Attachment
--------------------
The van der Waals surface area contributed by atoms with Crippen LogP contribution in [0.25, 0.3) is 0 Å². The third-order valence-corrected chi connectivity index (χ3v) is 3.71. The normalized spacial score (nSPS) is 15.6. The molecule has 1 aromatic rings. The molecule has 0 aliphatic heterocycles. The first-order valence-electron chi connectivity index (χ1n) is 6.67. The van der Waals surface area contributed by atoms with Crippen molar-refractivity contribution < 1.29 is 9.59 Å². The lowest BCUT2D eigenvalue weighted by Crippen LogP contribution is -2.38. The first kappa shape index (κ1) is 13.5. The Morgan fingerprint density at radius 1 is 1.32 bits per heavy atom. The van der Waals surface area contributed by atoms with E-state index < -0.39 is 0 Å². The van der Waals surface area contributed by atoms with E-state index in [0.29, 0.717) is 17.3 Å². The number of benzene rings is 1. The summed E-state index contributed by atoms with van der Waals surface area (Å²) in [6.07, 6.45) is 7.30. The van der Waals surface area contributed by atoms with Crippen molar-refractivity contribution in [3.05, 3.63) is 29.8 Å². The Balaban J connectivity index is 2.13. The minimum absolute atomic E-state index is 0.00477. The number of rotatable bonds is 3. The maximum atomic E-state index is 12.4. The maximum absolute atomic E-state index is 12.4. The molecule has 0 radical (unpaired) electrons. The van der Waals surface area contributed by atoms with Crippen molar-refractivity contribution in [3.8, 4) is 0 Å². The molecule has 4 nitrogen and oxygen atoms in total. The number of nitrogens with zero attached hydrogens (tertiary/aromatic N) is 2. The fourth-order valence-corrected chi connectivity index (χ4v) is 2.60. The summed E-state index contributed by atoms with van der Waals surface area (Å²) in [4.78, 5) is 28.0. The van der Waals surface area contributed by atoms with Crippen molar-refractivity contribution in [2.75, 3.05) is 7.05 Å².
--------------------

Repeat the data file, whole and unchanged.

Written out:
The van der Waals surface area contributed by atoms with Crippen LogP contribution in [0.25, 0.3) is 0 Å². The third-order valence-corrected chi connectivity index (χ3v) is 3.71. The normalized spacial score (nSPS) is 15.6. The molecule has 1 aromatic rings. The molecule has 0 aliphatic heterocycles. The first-order valence-electron chi connectivity index (χ1n) is 6.67. The van der Waals surface area contributed by atoms with Crippen molar-refractivity contribution < 1.29 is 9.59 Å². The lowest BCUT2D eigenvalue weighted by Crippen LogP contribution is -2.38. The first kappa shape index (κ1) is 13.5. The Morgan fingerprint density at radius 1 is 1.32 bits per heavy atom. The van der Waals surface area contributed by atoms with E-state index < -0.39 is 0 Å². The van der Waals surface area contributed by atoms with E-state index in [0.29, 0.717) is 17.3 Å². The number of benzene rings is 1. The summed E-state index contributed by atoms with van der Waals surface area (Å²) in [6.07, 6.45) is 7.30. The van der Waals surface area contributed by atoms with Crippen molar-refractivity contribution in [3.05, 3.63) is 29.8 Å². The Balaban J connectivity index is 2.13. The minimum absolute atomic E-state index is 0.00477. The number of rotatable bonds is 3. The maximum atomic E-state index is 12.4. The maximum absolute atomic E-state index is 12.4. The molecule has 0 radical (unpaired) electrons. The van der Waals surface area contributed by atoms with Crippen molar-refractivity contribution in [3.8, 4) is 0 Å². The molecule has 4 nitrogen and oxygen atoms in total. The number of nitrogens with zero attached hydrogens (tertiary/aromatic N) is 2. The fourth-order valence-corrected chi connectivity index (χ4v) is 2.60. The summed E-state index contributed by atoms with van der Waals surface area (Å²) in [4.78, 5) is 28.0. The van der Waals surface area contributed by atoms with Crippen molar-refractivity contribution in [2.75, 3.05) is 7.05 Å².